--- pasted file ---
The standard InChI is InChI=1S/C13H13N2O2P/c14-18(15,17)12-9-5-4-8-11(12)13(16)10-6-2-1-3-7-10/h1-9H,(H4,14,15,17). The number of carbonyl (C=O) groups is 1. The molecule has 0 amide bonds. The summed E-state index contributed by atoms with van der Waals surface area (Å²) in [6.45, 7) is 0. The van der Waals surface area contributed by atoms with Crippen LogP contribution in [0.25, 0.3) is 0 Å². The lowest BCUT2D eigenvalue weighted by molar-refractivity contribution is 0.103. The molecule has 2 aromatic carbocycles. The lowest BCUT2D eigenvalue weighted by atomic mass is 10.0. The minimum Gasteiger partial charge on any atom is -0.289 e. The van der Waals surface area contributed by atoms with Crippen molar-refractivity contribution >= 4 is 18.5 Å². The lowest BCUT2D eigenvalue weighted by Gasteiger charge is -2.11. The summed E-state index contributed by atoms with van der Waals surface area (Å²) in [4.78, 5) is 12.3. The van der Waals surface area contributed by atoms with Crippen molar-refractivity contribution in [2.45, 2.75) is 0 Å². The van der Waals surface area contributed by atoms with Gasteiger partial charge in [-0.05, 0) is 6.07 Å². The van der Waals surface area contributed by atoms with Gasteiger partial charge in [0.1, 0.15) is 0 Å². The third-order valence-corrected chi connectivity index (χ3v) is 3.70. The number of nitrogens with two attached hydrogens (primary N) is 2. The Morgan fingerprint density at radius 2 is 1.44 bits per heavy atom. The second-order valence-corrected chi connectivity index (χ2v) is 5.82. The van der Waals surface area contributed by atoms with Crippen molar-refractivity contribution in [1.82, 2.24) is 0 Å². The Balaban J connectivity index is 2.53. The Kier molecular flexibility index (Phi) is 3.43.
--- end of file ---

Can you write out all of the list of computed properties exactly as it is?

The standard InChI is InChI=1S/C13H13N2O2P/c14-18(15,17)12-9-5-4-8-11(12)13(16)10-6-2-1-3-7-10/h1-9H,(H4,14,15,17). The number of carbonyl (C=O) groups is 1. The molecule has 0 amide bonds. The summed E-state index contributed by atoms with van der Waals surface area (Å²) in [6.45, 7) is 0. The van der Waals surface area contributed by atoms with Crippen LogP contribution in [0.25, 0.3) is 0 Å². The lowest BCUT2D eigenvalue weighted by molar-refractivity contribution is 0.103. The molecule has 2 aromatic carbocycles. The lowest BCUT2D eigenvalue weighted by atomic mass is 10.0. The minimum Gasteiger partial charge on any atom is -0.289 e. The van der Waals surface area contributed by atoms with Crippen molar-refractivity contribution >= 4 is 18.5 Å². The lowest BCUT2D eigenvalue weighted by Gasteiger charge is -2.11. The summed E-state index contributed by atoms with van der Waals surface area (Å²) in [4.78, 5) is 12.3. The van der Waals surface area contributed by atoms with Crippen molar-refractivity contribution in [2.45, 2.75) is 0 Å². The van der Waals surface area contributed by atoms with Gasteiger partial charge in [-0.05, 0) is 6.07 Å². The van der Waals surface area contributed by atoms with Gasteiger partial charge in [0.1, 0.15) is 0 Å². The third-order valence-corrected chi connectivity index (χ3v) is 3.70. The number of nitrogens with two attached hydrogens (primary N) is 2. The Morgan fingerprint density at radius 2 is 1.44 bits per heavy atom. The second-order valence-corrected chi connectivity index (χ2v) is 5.82. The van der Waals surface area contributed by atoms with Crippen molar-refractivity contribution in [1.82, 2.24) is 0 Å². The Balaban J connectivity index is 2.53. The Kier molecular flexibility index (Phi) is 3.43.